GEORGE TOWN, Aug 15 — A house call to Koay Jetty back in the 1970s kickstarted Dr Ooi Cheng Ghee’s interest in capturing the essence of the place through photography.
He had taken up photography as a hobby in 1969 and started photographing the people in Little India before he stumbled upon Koay Jetty after that house call.
Back then, he was probably the only amateur photographer in Penang interested in social documentary photography.
“My first camera was a Nikorrmat and I had converted my mother’s storeroom into a dark room.
“It was during May 13, there was a curfew so with nothing to do at home, I brushed up my skills in the dark room,” he said.
After that visit to Koay Jetty to attend to a patient, Dr Ooi made it a point to visit the clan jetty either before or after documenting Little India.
He believed that there was a story to tell and he wanted to capture the people and their daily lives at the jetty.
Dr Ooi captured images of workers heading off to work in tongkangs from the jetty as well as poignant scenes such as a little girl sleeping outside her home using a metal dish as her pillow or an elderly woman chopping firewood.
His favourite is the picture of the housewife’s lone figure standing on the jetty in contrast to that of workers crammed into tongkangs.
“This scene captured life at the jetty, of a wife who went to see her husband off to work even though it was just another normal day of him going to work, he wasn’t going anywhere far,” he said.
The doctor took a break from photography in the 1980s when it became difficult to get good quality materials to develop his photos.
He then went back to Koay Jetty in 2004 when it was earmarked for demolition to make way for development.
Dr Ooi eventually held a solo exhibition of his photographic documentation of Koay Jetty titled “Koay Jetty - 25 years apart” at Galeri Seni Mutiara in 2006.
A man squatting at an outdoor toilet which is a hole in the planks at the edge of the jetty back in 1979. — Picture courtesy of Dr Ooi Cheng Ghee
Today, he launched his book, Koay Jetty Penang 25 Years Apart, featuring his photographs taken in 1979 and 2004 along with an in-depth history of the jetty written by Chan Lean Heng and Rosalind Chua.
The book is published by Wawasan Open University (WOU), through the George Town Institute of Open and Advanced Studies (GIOAS).
GIOAS chairman Tan Sri Andrew Sheng said the book was four years in the making after a delay due to the Covid-19 pandemic.
A total of 3,000 copies were printed and they will be distributed in bookstores nationally and internationally, he said.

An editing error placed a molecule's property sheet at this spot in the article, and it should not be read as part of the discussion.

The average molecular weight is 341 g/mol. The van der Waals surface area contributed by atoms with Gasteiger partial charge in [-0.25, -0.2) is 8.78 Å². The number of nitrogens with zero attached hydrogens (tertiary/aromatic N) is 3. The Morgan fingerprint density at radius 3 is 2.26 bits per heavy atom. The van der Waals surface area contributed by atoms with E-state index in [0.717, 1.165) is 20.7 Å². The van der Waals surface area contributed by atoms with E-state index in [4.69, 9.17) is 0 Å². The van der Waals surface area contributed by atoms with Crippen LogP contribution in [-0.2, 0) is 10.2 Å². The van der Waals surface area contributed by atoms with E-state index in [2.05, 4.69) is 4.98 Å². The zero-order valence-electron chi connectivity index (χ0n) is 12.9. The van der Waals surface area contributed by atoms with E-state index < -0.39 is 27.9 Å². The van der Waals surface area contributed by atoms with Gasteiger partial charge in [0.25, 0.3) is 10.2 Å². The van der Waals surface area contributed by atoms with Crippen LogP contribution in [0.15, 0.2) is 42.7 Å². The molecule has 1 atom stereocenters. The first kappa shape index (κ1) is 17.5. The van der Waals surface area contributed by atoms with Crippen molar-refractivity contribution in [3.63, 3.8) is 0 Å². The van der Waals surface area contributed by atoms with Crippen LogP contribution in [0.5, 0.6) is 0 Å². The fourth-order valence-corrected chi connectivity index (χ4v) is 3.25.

He said GIOAS aims to foster an understanding of Penang and Malaysia among the international community.
“We also want to contribute towards the arts and culture of the city and community,” he said.
Other than the book, Dr Ooi’s Koay Jetty photographs will be on show at the Homestead in WOU.
Sheng said it was the first time GIOAS is organising an exhibition of this nature and they are now planning another art exhibition featuring Penang painters and art collectors.
“We hope to turn the Homestead into an arts and culture centre,” he said.
One of the photos at the exhibition is that of a man sitting in a wheelchair peeking out the front door of his home and 25 years later, Dr Ooi captured a photo of the same man sitting outside his home with a carer.
“I tried to avoid all the politics of the jetty saga to capture what I saw. I just wanted to witness the end of history,” he said in the book.
Born and raised in George Town, the 79-year-old only documented urban scenes of daily life in George Town.
“George Town is the heart of Penang and it is where I was born, raised, educated and maybe, one day, where I will rest,” he said.
Dr Ooi may have retired from medical practice four years ago but photography is still very much in his blood.
“I believe photography is the art of the 21st century and it is much more accessible now to everyone so actually, everyone is creating art but they don’t know it,” he said.
According to the history narrated by Chan in the book, Koay Jetty which was part of the Chinese clan jetties was built in the 19th century and was initially a private jetty to cater to the landing and unloading of the charcoal trade.
It was originally inhabited by Koay labourers with Chinese Muslim roots that can be traced back to 12th century China. However, the Koays living outside of China were no longer practising Muslims but they continued to practise certain customs such as not using lard or pork in their ancestral offerings.
The Koay Jetty was the longest and busiest jetty in the 1950s and 1960s with workers servicing hundreds of tongkangs in the charcoal trade.
The decline of the charcoal trade in the 1970s and the loss of Penang’s free port status in 1969 saw the decline of the jetty.
Rubbish and debris strewn across the swamp after the mangrove was cleared. — Picture courtesy of Dr Ooi Cheng Ghee
The jetty was earmarked for demolition even back in the 1960s as it was considered a public eyesore but there was a temporary reprieve.
However, land reclamation near the area cut off the sea-facing side of the jetty and this led to a mangrove swamp spreading over the area.
Finally, in 2006, despite protests and a Save The Koay Jetty campaign, the residents opted for compensation to move out and the jetty was cleared and demolished to make way for low-medium cost apartments.
The demolition of the jetty was also captured in Dr Ooi’s book.
The Koay Jetty book was officially launched by the Yang di-Pertua Negri Tun Ahmad Fuzi Abdul Razak today.
The hardcover book is available for sale at WOU during the month-long photographic exhibition from Aug 15 to Sept 15.
The exhibition is open to the public from 10am to 4pm daily and admission is free.